but us is an outstanding example of just how much introducing user pays free market pricing can reduce costs.

the rest of your argument seems like gibberish and straw men.

i already said that having high deductible catastrophe insurance makes sense.

it need not be publicly provided, but it ought to exist (and would if private companies were allowed to issue it)

regarding funding the poor, that's just block grants to HSA's. it's still cost controlled. you spend X. you know exactly what X is. it works like food stamps, not medicare.

i never said it was perfect or that we ought to swallow it wholesale, just that it was "most worth of emulation". could it be improved? of course. your notion that imitating such a system is all or nothing is absurd.

 
At 8/02/2011 10:52 AM, Blogger morganovich said...

larry-

having the government get out of the health care market does not mean they cannot help the needy.

the government does not open grocery stores, they give out food stamps.

that does not distort the grocery market, it merely participates in it.

it also has predictable costs that can be easily controlled. you get $x a month, and that's it.

medicare is such a disaster because it cannot control costs. you can go to the doc as much as you like.

the food stamps equivalent would be giving the poor amex black cards to use at any supermarket they like. imagine how much more (and better) they would eat and what it would cost.

 
At 8/02/2011 10:55 AM, Blogger Benjamin said...

"the problem is that our insurance structure encourages us to massively overconsume because it's essentially a buffet. pay to get in, and pig out."

Why Morgan Frank, you actually got off of your flying saucer long enough to grasp one of the tenets of the situation.

Now, if you will just own up to the need for euthanasia for patients both elderly and terminally ill...

 
At 8/02/2011 10:57 AM, Blogger morganovich said...

that should read "it" not "us". typo.

 
At 8/02/2011 11:03 AM, Blogger morganovich said...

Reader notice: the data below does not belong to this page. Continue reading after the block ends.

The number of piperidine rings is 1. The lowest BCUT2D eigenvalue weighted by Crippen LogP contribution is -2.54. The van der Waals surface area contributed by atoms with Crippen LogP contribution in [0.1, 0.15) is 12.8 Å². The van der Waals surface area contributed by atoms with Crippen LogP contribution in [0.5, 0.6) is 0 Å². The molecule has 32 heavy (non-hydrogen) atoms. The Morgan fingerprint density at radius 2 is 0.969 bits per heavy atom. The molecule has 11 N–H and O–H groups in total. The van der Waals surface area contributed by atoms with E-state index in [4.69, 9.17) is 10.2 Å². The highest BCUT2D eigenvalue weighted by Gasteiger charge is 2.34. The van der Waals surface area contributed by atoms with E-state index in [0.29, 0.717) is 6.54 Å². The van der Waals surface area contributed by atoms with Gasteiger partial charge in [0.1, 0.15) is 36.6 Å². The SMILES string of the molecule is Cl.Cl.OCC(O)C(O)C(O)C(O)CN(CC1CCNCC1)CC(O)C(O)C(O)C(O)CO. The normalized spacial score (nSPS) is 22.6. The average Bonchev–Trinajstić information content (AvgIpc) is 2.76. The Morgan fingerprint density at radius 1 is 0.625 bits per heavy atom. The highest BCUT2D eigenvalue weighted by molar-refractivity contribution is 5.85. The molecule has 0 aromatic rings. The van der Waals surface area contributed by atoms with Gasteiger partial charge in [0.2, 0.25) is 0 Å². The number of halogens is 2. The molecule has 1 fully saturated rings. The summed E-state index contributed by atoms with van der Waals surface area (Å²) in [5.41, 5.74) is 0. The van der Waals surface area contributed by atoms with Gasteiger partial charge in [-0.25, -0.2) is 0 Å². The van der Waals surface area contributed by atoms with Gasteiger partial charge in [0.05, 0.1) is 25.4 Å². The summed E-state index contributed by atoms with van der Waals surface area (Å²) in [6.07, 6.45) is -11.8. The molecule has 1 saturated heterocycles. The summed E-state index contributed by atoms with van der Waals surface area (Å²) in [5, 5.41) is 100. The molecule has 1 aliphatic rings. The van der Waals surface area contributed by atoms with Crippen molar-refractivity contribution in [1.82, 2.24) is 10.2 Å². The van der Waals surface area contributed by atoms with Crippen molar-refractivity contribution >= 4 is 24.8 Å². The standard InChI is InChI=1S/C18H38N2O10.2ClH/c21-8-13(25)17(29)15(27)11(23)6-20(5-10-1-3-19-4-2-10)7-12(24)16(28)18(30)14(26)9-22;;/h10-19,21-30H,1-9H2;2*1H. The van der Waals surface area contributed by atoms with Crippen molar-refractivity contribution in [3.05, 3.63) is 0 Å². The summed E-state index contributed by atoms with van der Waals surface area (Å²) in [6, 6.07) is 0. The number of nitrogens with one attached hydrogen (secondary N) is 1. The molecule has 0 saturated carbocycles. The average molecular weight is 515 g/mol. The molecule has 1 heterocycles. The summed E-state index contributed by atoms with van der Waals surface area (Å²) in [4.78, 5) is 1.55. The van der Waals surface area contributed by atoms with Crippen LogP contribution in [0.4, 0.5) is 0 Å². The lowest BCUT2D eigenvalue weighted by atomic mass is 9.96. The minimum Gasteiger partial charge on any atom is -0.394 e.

"Now, if you will just own up to the need for euthanasia for patients both elderly and terminally ill.."

bunny-

would you be on the list?

"need"? if by that you mean it ought to be legal and the old and ill should be free to choose it, i agree with that.

if by this you mean denial of care and putting the elderly out on ice flows or assassinating them, i think that's absurd.

the beauty of a user pays system is we all make our own choices about what's worth it.

$500k of chemo to live an extra month would appeal to few people under such a system. but to deny them the possibility outright is monstrous and runs counter to individual freedom.

you would not need "death panels" etc. people would make the choices that worked for them and pay for it.

 
At 8/02/2011 11:28 AM, Blogger Larry G said...

@morg

"Medisave is a subset of the mandatory Government pension scheme (the Central Provident Fund or CPF) to which a total of 33 per cent of wages is contributed (comprising 13 per cent employer contributions and 20 per cent employee contributions) to individual accounts to fund retirement and health related expenditure. Of the 33 per cent contribution, around 6 per cent to 8 per cent (depending on age) is credited to the employee’s Medisave account. In practice, Medisave covers approximately 85 per cent of Singapore’s population."

http://www.liberatehealthcare.com/foreign/Singapore.htm

 
At 8/02/2011 12:24 PM, Blogger Benjamin said...

Morgan Frank:

A small mind like yours is easily certain about many things.

And what if a man, 45 years old, decides he wants to live but has not enough money for the health care that will fix him?

 
At 8/02/2011 12:59 PM, Blogger morganovich said...

larry-

yes 6-8%. the rest is for unrelated matters like pensions and mortgages.

you have just made my point for me.

i'm not suggesting we emulate the rest of singapores system, just pointing out that we can cut costs dramatically and control the size of federal programs better by moving to an all HSA system.

 
At 8/02/2011 1:02 PM, Blogger morganovich said...